While Everyone Is Burying Tiger Let's Not Forget His Greatness

By Bighamp76
Jul. 20, 2015

When you debate the two greatest players in the history of golf, it is a two man race between Jack Nicklaus and Tiger Woods.

 (Editors note: Tiger Woods announced on Friday that he had a second surgical procedure performed on his back. He expects to return to play sometime in 2016. Woods, who turns 40, is entering the twilight of his career. Injuries could mean it is closer to being over than we ever expected. With that in mind, The African-American Athlete is re-posting a retrospective piece on Woods' career that was first published in July, shortly after Woods missed the cut at the British Open.)

Who is this guy imitating Tiger Woods? He looks like Tiger, he talks like Tiger, he walks like Tiger. However, he  does not play golf like Tiger. 

  The fact is Tiger Woods has looked like a shell of himself on the course the past year and a half. After winning five times in 2013, Woods' battled injuries most of the 2014 season, and has played stunningly bad golf so far this season. His highest finished is a tie for 17th at the Masters.

Tiger just  missed his second consecutive cut at a major, shooting rounds of 76-75 in the Open Championship at St. Andrews, a  course he had won on twice before. Last month, he missed the cut at the U.S. Open, shooting rounds of 80-76.


  I said in a previous post that watching Tiger  struggle like this  is similar to watching Willie Mays in the final days of his illustrious career. He has been so horrendous that it is easy to forget how great he has been.

Well, I am here to remind you. And I think it is critically important to do so because there  is a sentiment that  some want to throw out there that somehow, despite his accomplishments, he has underachieved.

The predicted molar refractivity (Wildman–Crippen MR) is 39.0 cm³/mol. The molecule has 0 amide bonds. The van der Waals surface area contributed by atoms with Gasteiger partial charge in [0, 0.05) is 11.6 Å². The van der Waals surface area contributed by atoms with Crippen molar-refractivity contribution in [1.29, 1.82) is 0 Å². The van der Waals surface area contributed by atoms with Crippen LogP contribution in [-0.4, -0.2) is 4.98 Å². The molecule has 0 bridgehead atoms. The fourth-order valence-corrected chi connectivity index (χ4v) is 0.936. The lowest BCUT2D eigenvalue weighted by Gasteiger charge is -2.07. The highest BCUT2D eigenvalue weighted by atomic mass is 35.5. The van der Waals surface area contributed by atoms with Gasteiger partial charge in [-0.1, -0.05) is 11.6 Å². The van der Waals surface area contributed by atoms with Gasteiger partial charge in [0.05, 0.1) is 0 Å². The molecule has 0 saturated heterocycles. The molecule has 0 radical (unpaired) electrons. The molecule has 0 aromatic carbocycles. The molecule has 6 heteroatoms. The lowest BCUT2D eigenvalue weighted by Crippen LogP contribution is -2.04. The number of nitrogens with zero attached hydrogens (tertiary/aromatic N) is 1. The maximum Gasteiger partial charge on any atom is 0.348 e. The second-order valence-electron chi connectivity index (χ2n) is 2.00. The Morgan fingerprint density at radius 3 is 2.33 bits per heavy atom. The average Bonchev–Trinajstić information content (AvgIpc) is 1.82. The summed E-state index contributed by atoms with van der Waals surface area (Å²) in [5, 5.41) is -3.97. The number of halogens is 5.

I truly believe this is part of a ploy by some in the media who are simply jealous, and others who look to discredit his achievements because he is not considered a 'good guy'. His off the course issues with women, and the fact he is of African-descent are certainly factors in some people's minds.

Nonetheless, people can say whatever they want. At the end of the day, Tiger's career has been remarkable.

Consider: Fourteen major championships, including four in a row.  A total of 79 PGA Tour titles, and the number rises above 100 worldwide.  He has won 18 prestigious World Golf Championships, against elite fields. He once won seven consecutive Tour events. When he missed the cut at the Open, it was only the 14th missed cut of his pro career. He once went 142  consecutive events without missing a cut. He won the 2000 U.S. Open by 15 shots, which is  like winning the Super Bowl 50-0.

Really, the above accomplishments are just a fraction of what he has done. We aren't even delving into his money titles, Player of the Year awards, and Vardon Trophies, nor his spectacular amateur career, or  how he transcended the sport of golf like no other since  Arnold Palmer.  The  fact golfers are playing for multi-million dollar purses today is because of Tiger Woods.

 Woods is arguably the greatest player ever.  And, if you aren't buying that there is only one other golfer that you can put ahead of him, and that's   Jack Nicklaus, the  holder of 18 major championships.

 One can make strong arguments for Woods or Nicklaus as the greatest.  Although the Golden Bear has four more majors, Tiger  has played against stronger, international fields. Nicklaus didn't have the bevy of overseas adversaries to deal with_ just  Gary Player, the South African, who holds nine major titles.

For the longest I gave Tiger  the edge over Nicklaus, but his recent struggles are no where near the level of Nicklaus' poor stretches. This stretch of sub-par play from Tiger moves Nicklaus ahead in this comparison, which won't really be over until Tiger is not competing for majors anymore.  They are No. 1, and No. 1a, in my mind. 

 Rank Tiger and Jack  as you please.  My only argument is if you try to put anyone else in those two spots.  With all due respect to great champions from Gene Sarazen, to Ben Hogan to Arnold Palmer, to Gary Player and on to Phil Mickelson, when discussing the greatest player in the history of the game, it's a two man race.

So, the next time you hear golf analysts like the Golf Channel's Brandle Chamblee _ he with a grand total of one PGA Tour win _ saying what a hack Woods has become,  if he is telling you the truth, at some point in his commentary he'll have to say: "And oh, yes. He is one of the greatest players of all time, if not the greatest."

If he tells you anything other than that, then it is just a lie.